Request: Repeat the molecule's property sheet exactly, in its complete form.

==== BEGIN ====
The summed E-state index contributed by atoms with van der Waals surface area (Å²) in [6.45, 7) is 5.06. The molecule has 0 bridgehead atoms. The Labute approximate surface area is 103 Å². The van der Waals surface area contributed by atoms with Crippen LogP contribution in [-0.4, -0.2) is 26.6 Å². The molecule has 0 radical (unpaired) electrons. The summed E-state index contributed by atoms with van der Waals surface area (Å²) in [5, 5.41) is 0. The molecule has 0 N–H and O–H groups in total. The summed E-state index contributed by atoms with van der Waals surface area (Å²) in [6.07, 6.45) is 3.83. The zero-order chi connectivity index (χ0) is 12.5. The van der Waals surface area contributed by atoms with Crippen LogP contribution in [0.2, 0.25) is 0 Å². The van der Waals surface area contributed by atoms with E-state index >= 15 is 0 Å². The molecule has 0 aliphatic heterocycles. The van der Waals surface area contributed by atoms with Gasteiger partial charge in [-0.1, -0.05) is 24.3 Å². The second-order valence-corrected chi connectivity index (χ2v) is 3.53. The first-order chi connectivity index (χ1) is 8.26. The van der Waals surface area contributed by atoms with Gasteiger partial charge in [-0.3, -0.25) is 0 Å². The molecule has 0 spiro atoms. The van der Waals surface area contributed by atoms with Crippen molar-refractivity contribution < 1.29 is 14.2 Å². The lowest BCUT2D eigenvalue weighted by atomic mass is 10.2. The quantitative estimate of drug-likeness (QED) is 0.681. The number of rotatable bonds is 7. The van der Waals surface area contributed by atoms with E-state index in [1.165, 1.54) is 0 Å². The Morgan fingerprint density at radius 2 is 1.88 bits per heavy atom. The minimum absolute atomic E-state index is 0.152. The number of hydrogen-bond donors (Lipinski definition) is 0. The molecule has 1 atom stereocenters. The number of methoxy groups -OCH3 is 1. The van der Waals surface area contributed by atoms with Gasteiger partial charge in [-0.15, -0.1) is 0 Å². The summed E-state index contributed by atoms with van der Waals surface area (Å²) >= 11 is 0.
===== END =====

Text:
The summed E-state index contributed by atoms with van der Waals surface area (Å²) in [6.45, 7) is 5.06. The molecule has 0 bridgehead atoms. The Labute approximate surface area is 103 Å². The van der Waals surface area contributed by atoms with Crippen LogP contribution in [-0.4, -0.2) is 26.6 Å². The molecule has 0 radical (unpaired) electrons. The summed E-state index contributed by atoms with van der Waals surface area (Å²) in [5, 5.41) is 0. The molecule has 0 N–H and O–H groups in total. The summed E-state index contributed by atoms with van der Waals surface area (Å²) in [6.07, 6.45) is 3.83. The zero-order chi connectivity index (χ0) is 12.5. The van der Waals surface area contributed by atoms with Crippen LogP contribution in [0.2, 0.25) is 0 Å². The van der Waals surface area contributed by atoms with E-state index >= 15 is 0 Å². The molecule has 0 aliphatic heterocycles. The van der Waals surface area contributed by atoms with Gasteiger partial charge in [-0.1, -0.05) is 24.3 Å². The second-order valence-corrected chi connectivity index (χ2v) is 3.53. The first-order chi connectivity index (χ1) is 8.26. The van der Waals surface area contributed by atoms with Gasteiger partial charge in [-0.3, -0.25) is 0 Å². The molecule has 0 spiro atoms. The van der Waals surface area contributed by atoms with Crippen molar-refractivity contribution < 1.29 is 14.2 Å². The lowest BCUT2D eigenvalue weighted by atomic mass is 10.2. The quantitative estimate of drug-likeness (QED) is 0.681. The number of rotatable bonds is 7. The van der Waals surface area contributed by atoms with E-state index in [1.165, 1.54) is 0 Å². The Morgan fingerprint density at radius 2 is 1.88 bits per heavy atom. The minimum absolute atomic E-state index is 0.152. The number of hydrogen-bond donors (Lipinski definition) is 0. The molecule has 1 atom stereocenters. The number of methoxy groups -OCH3 is 1. The van der Waals surface area contributed by atoms with Gasteiger partial charge in [-0.15, -0.1) is 0 Å². The summed E-state index contributed by atoms with van der Waals surface area (Å²) >= 11 is 0.